We all know that earthquakes happen frequently, especially those who live in California. The state is well known for the San Andreas Fault, which slices California in two from Cape Mendocino to the Mexican border.
Approximately 112 years have passed since the fault erupted. The 1906 San Francisco earthquake struck the North Coast at 5:12 a.m. on April 18 with a magnitude of 7.9, leading to more than 3,000 deaths and half of the city’s 400,000 residents homeless. Based on the records of past earthquakes and studies of earthquake faults, Southern California has a big earthquake every 110 to 140 years.
Seismologists say that the state is overdue for a massive earthquake that could kill hundreds of lives. Furthermore, there is a high probability that California will be rocked by a strong earthquake within the next thirty years. The odds of the chance happening are higher in Southern California than Northern California, 97% versus 93%.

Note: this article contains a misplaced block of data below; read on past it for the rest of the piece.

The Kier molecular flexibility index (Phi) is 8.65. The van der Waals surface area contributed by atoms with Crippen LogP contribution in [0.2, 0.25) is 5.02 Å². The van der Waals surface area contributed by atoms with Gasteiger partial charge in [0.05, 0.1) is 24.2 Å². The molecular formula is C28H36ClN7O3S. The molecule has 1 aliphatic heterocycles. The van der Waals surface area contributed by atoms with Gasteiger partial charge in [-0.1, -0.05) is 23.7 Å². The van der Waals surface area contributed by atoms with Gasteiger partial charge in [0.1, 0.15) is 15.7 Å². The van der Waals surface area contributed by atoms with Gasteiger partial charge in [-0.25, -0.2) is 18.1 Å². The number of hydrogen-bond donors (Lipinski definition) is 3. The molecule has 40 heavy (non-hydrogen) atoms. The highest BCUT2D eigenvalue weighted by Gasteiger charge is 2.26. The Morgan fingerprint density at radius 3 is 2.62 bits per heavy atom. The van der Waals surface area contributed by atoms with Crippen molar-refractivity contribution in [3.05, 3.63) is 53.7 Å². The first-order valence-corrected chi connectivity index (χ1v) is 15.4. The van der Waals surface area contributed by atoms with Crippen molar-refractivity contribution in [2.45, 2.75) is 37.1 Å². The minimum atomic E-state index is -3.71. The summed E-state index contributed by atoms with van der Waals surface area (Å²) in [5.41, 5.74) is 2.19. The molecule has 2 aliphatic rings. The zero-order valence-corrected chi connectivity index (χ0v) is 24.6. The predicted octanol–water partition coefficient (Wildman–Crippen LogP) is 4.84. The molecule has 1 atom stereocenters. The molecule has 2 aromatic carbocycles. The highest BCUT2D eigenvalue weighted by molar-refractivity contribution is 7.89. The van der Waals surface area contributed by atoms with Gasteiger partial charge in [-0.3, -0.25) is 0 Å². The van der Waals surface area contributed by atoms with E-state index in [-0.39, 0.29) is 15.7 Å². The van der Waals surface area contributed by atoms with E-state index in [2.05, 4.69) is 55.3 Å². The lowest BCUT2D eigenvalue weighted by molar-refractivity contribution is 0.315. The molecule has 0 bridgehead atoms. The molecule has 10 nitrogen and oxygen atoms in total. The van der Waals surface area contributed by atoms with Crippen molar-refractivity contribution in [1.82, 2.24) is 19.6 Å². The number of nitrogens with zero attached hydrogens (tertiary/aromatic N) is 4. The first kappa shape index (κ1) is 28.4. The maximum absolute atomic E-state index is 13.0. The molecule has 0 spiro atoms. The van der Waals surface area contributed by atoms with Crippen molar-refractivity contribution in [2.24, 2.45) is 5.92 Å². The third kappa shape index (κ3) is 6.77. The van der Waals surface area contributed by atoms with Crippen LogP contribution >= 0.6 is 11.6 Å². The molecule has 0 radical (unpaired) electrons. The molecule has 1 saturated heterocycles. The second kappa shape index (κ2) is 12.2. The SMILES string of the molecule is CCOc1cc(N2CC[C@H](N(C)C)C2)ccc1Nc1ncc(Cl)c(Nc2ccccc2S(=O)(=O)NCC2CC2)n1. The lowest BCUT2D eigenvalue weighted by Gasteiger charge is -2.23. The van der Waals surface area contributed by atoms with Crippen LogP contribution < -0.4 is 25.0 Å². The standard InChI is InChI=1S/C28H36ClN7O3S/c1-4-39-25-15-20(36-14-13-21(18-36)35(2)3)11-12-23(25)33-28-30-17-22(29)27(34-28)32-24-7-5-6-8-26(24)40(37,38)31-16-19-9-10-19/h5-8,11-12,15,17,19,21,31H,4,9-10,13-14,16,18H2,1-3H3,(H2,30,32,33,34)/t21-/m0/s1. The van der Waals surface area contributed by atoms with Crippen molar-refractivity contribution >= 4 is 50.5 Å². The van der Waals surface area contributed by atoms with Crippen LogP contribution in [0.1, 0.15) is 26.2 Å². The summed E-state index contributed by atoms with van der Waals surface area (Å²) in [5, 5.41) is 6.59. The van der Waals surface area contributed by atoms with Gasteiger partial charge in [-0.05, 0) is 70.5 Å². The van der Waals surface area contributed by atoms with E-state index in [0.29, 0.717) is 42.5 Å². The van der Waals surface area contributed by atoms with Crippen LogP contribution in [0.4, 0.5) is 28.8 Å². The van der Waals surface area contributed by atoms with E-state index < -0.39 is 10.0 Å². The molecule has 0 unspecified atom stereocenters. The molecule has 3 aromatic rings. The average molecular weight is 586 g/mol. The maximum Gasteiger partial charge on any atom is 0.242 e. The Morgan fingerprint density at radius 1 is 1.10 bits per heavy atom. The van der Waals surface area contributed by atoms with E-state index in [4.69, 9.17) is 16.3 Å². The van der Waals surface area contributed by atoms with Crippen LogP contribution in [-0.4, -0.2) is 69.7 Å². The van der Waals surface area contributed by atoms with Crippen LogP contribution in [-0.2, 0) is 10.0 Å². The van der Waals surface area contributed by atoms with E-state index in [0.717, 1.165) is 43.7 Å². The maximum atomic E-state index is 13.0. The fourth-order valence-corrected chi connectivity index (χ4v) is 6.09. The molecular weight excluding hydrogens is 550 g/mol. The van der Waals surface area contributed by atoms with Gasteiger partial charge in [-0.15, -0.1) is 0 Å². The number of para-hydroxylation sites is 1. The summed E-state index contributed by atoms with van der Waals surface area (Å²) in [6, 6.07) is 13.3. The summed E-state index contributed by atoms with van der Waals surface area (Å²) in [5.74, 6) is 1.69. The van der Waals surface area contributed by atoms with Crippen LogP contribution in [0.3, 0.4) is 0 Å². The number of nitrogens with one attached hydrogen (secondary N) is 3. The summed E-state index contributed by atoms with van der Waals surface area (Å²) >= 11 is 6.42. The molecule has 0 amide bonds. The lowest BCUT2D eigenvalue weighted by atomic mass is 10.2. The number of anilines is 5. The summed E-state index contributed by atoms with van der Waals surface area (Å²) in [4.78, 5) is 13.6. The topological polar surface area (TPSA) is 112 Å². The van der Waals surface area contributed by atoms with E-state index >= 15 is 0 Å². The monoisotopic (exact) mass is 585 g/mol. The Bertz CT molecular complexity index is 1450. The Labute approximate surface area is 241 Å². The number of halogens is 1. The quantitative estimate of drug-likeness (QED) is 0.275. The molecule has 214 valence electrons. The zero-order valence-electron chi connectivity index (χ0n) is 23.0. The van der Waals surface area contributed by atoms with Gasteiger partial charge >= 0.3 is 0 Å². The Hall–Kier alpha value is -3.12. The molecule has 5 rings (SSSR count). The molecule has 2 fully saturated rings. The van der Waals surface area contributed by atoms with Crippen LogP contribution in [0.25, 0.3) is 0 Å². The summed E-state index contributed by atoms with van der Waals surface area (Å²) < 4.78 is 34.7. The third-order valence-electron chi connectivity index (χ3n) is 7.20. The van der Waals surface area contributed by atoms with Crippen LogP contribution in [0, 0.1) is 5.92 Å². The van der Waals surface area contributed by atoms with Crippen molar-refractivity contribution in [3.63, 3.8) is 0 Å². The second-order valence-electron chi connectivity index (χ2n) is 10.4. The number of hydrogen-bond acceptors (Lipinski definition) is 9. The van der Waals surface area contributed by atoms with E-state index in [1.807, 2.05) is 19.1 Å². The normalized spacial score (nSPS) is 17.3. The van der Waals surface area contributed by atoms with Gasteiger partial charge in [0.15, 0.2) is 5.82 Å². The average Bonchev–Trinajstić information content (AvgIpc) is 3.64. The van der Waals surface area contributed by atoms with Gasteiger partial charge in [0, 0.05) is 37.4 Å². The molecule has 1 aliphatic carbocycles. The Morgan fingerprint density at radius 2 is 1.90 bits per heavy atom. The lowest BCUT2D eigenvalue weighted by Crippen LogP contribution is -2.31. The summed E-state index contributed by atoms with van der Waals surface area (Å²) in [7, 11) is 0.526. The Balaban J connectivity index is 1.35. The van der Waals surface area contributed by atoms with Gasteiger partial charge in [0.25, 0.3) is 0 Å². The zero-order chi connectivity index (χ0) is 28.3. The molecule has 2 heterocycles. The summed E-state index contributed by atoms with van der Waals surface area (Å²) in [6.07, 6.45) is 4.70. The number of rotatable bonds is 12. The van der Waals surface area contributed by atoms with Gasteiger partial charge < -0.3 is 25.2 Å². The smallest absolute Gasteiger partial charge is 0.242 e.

Earthquakes, which occur when two tectonic plates rub against each other, are difficult to predict and impossible to prevent. However, experts believe that the small earthquakes that have been happening over the years are a sign that the Big One is yet to come. They have also discovered unexpected movements under the San Andreas Fault as another warning. The researchers at the University of Massachusetts Amherst studied thousands of small earthquakes near the fault and found that they moved differently to how a big earthquake along the San Andreas Fault would. While experts do not know when the catastrophic earthquake will happen, they do know where it will hit. Since the fault runs through San Francisco, the impact of a northern earthquake would be tremendous. A southern earthquake would strike a little further away from Los Angeles, so the impact would be smaller.
Kaiden Bae, a seventh grader at La Canada High School, says, “Over the years, I saw a lot of news about the next huge earthquake in California. It will definitely cause a lot of destruction, causing large amounts of money needed for repair. Due to the areas that the San Andreas Fault runs through, many lives and cities are at risk. Since I live in California, I have experienced a couple of small rumbles which lasted for a few of seconds. But the thought of having an earthquake with a large magnitude in my life frightens me.”
The Big One is inevitable, but we do not know when it will occur. It can happen tomorrow or it can happen twenty years from now.
Holly Bae, Grade 9
La Cañada High School